Everything you wanted to know about the Saw franchise but were afraid to ask

Why are the Saw films so popular? What are the most memorable moments? Which other movies did they inspire? David Michael Brown explores a franchise in which every piece is part of a very bloody puzzle.

The billion-dollar earning Saw franchise has a lot to answer for. Not only did the ingeniously gruesome gore fests spearhead the horrific “torture porn” horror sub-genre that spawned Eli Roth and the sickening Grand Guignol of Hostel (2005) along with The Collector films, Wolf Creek, and everything that Rob Zombie has ever made but indirectly, we have the success of Saw to thank for The Conjuring franchise including Annabelle (2014) and The Nun (2018), the Insidious films, Fast And Furious 7 (2015), Aquaman (2018), last year’s The Invisible Man (2020) and the new spin-off Spiral: From The Book Of Saw.

Not bad for the twisted low-key chiller that shocked cinema audiences back in 2004.

The original gave M. Night Shyamalan a run for his money

Created by Aussies James Wan and Leigh Whannell, based on their short film of the same name, Saw gave M. Night Shyamalan a run for his money in the twisty finale stakes and featured the best “saw through your own ankle” moment since Max Rockatansky handed Johnny a hacksaw in the original Mad Max (1979). In the horror genre, only the Friday The 13th franchise can boast so many sequels with a semi-continuous storyline and like those films, critics are often dumbfounded by the Saw film’s success at the box-office.

Look past the bloodshed and the devilishly conceived death moves, however, and the first film is a brilliantly sustained slice of gruesome fun that never loosens its grip after an attention-grabbing opening. Photographer Adam Faulkner-Stanheight (Whannell) awakens in a dark dilapidated bathroom, second only to the “worst toilet in Scotland” in Trainspotting in the disgusting stakes, his ankle chained to a pipe. Across the room is oncologist Dr. Lawrence Gordon (Cary Elwes) who has also been shackled.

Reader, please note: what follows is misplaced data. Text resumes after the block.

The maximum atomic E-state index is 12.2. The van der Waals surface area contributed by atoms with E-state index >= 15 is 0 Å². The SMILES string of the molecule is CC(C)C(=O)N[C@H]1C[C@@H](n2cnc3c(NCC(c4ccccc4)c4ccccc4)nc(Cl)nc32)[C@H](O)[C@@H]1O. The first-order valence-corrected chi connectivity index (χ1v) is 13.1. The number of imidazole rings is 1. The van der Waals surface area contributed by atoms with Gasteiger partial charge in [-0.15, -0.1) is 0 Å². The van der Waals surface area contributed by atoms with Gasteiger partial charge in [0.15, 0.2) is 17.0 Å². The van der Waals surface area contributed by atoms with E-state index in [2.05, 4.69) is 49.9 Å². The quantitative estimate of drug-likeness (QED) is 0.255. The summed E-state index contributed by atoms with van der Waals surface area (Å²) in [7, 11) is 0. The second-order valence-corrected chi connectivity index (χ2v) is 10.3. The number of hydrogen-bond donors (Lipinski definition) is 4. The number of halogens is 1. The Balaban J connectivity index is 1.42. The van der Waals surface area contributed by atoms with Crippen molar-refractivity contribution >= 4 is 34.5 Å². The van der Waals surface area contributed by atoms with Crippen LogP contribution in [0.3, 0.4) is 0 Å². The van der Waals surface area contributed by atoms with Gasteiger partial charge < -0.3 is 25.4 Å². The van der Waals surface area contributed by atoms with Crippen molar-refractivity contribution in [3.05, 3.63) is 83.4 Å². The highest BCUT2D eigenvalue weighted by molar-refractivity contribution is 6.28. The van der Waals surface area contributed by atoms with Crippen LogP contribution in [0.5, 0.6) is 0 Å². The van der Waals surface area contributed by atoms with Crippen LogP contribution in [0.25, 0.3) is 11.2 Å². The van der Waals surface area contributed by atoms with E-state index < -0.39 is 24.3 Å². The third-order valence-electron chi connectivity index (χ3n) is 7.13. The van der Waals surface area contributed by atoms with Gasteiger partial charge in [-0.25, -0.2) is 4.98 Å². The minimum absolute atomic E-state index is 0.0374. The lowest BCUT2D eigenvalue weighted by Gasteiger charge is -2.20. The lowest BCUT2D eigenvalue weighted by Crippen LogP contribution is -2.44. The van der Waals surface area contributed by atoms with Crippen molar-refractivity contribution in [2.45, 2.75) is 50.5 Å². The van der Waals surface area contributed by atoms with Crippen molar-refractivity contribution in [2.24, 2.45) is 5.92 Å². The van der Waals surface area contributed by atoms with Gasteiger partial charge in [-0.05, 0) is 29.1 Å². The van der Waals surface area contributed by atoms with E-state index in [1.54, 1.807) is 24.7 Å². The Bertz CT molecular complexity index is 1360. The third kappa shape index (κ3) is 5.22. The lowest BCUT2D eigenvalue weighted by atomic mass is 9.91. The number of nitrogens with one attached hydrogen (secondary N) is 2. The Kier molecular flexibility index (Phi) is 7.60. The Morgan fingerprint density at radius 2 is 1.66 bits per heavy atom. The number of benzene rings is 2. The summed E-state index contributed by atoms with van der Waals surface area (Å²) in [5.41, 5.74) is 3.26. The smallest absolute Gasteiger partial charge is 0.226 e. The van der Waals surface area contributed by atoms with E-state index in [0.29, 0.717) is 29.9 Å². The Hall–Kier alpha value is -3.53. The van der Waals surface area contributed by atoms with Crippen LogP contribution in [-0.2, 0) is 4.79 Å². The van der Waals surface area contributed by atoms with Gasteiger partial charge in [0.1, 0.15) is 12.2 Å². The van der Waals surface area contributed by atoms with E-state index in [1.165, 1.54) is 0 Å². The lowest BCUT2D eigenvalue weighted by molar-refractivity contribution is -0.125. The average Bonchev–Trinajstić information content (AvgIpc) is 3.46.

Between them is a man lying on the ground. His head caved in, blood has pooled on the floor around his skull and his shirt is caked in dried plasma. In his hands, he is holding a revolver and a microcassette recorder. The game—and the franchise—had begun.

The Jigsaw is one freakishly warped serial killer

Saw—and its subsequent sequels—introduced the world to John Kramer (Tobin Bell), the serial killer whose warped psyche is only matched by his ingenuity and the creepy talking puppet called Billy, who often represents him on video screens when talking to his victims. The media nicknamed him The Jigsaw killer due to his calling card…he slices off a puzzle-shaped piece of skin from those who fail his tests.

The backstory behind his killer instincts shows a human side to proceedings. John is a former civil engineer dying from an inoperable frontal lobe tumour that had developed from colon cancer. He discovers a new appreciation for life after a failed suicide attempt and decides to use his engineering skills to punish anyone he deems to be wasting their opportunity for living.

He sets his vengeful sights on adulterers, thieves, murderers and general undesirables and forces the wrongdoers to take part in deadly scenarios. These are often symbolic of their moral shortcomings, in which they were forced to inflict pain upon themselves or others in order to escape.

The sequels got progressively nastier

The savage sequels, all seven of them, became notorious for their progressively nastier set pieces and the horrific traps and contraptions that sliced and diced their way through the cast. The macabre games were designed to test the victim’s will to live, often casting them as judge, jury and executioner. A truly horrible example is the pound of flesh trap in Saw VI (2009) in which two hapless victims are forced to cut pieces of their own body off to tip the scales in their favour. One hacks off chunks of their belly while the other chops off their arm. The winner “survives”, the loser is drilled through their cranium.

From the first film’s “reverse bear trap” that re-appeared with face-ripping results in Saw: The Final Chapter (2010) to the nerve-wracking “shotgun carousel” in Saw VI, these rabble-rousing moments showcase not only the inventiveness of Jigsaw and his apprentices but the worrying imagination of the filmmakers.

James Wan and Leigh Whannell have influenced the entire series

Wan and Whannell have been omnipresent throughout the series. Both as executive producers on Saw II (2005) to Saw: The Final Chapter and the Spierig brothers directed Jigsaw. Whannell also wrote sequels II and III and made an appearance in the third film. Wan handed the directorial duties to Darren Lynn Bousman for the first three sequels, David Hackl for Saw V, editor turned director Kevin Greutert took the reins for Saw VI and Saw: The Final Chapter. And now Bousman has returned to the bone-crunching fold with Spiral: From The Book Of Saw.

The franchise has always attracted a top line in acting talent but with Spiral, Hollywood stardom has arrived in the form of Chris Rock and Samuel L. Jackson. Rock plays Det. Ezekiel “Zeke” Banks, a brash wise-cracking cop on the hunt for a suspected copycat killer whose murderous modus operandi is a little too familiar. Jackson plays Zeke’s equally brash wise-cracking ex-cop father. Like the fleshy mementos that Jigsaw cuts from his victims, it will be fascinating to see where Spiral: From The Book Of Saw will fit. With the Saw franchise, every piece is part of the bloody puzzle.